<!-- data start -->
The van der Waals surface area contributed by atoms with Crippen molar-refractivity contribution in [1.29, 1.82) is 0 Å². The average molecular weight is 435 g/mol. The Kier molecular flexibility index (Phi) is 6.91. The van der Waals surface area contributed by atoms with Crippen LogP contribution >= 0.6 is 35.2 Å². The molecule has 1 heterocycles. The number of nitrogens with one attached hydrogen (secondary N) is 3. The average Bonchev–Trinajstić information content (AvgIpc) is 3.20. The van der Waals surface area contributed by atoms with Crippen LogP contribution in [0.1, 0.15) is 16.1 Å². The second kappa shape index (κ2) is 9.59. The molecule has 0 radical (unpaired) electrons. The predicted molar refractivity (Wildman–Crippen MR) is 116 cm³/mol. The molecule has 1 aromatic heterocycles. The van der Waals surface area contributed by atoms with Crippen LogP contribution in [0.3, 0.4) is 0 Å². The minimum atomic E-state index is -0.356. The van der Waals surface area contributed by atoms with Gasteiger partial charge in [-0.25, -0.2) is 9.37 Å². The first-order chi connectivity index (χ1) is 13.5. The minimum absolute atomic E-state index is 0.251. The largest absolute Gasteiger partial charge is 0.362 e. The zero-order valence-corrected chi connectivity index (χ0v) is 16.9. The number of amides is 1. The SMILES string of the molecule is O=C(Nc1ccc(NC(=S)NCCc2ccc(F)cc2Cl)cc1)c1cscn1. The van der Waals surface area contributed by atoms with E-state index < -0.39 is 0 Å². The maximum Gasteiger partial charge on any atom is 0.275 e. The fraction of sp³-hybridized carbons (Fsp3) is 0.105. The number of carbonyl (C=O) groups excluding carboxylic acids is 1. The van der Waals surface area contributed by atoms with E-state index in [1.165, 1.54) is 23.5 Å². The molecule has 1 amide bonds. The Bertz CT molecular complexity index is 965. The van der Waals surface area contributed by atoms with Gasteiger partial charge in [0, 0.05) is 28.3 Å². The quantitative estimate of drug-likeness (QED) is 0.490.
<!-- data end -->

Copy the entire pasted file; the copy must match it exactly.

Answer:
The van der Waals surface area contributed by atoms with Crippen molar-refractivity contribution in [1.29, 1.82) is 0 Å². The average molecular weight is 435 g/mol. The Kier molecular flexibility index (Phi) is 6.91. The van der Waals surface area contributed by atoms with Crippen LogP contribution >= 0.6 is 35.2 Å². The molecule has 1 heterocycles. The number of nitrogens with one attached hydrogen (secondary N) is 3. The average Bonchev–Trinajstić information content (AvgIpc) is 3.20. The van der Waals surface area contributed by atoms with Crippen LogP contribution in [0.1, 0.15) is 16.1 Å². The second kappa shape index (κ2) is 9.59. The molecule has 0 radical (unpaired) electrons. The predicted molar refractivity (Wildman–Crippen MR) is 116 cm³/mol. The molecule has 1 aromatic heterocycles. The van der Waals surface area contributed by atoms with Crippen LogP contribution in [0.3, 0.4) is 0 Å². The minimum atomic E-state index is -0.356. The van der Waals surface area contributed by atoms with Gasteiger partial charge in [-0.25, -0.2) is 9.37 Å². The first-order chi connectivity index (χ1) is 13.5. The minimum absolute atomic E-state index is 0.251. The largest absolute Gasteiger partial charge is 0.362 e. The zero-order valence-corrected chi connectivity index (χ0v) is 16.9. The number of amides is 1. The SMILES string of the molecule is O=C(Nc1ccc(NC(=S)NCCc2ccc(F)cc2Cl)cc1)c1cscn1. The van der Waals surface area contributed by atoms with E-state index < -0.39 is 0 Å². The maximum Gasteiger partial charge on any atom is 0.275 e. The fraction of sp³-hybridized carbons (Fsp3) is 0.105. The number of carbonyl (C=O) groups excluding carboxylic acids is 1. The van der Waals surface area contributed by atoms with E-state index in [1.165, 1.54) is 23.5 Å². The molecule has 1 amide bonds. The Bertz CT molecular complexity index is 965. The van der Waals surface area contributed by atoms with Gasteiger partial charge in [0, 0.05) is 28.3 Å². The quantitative estimate of drug-likeness (QED) is 0.490.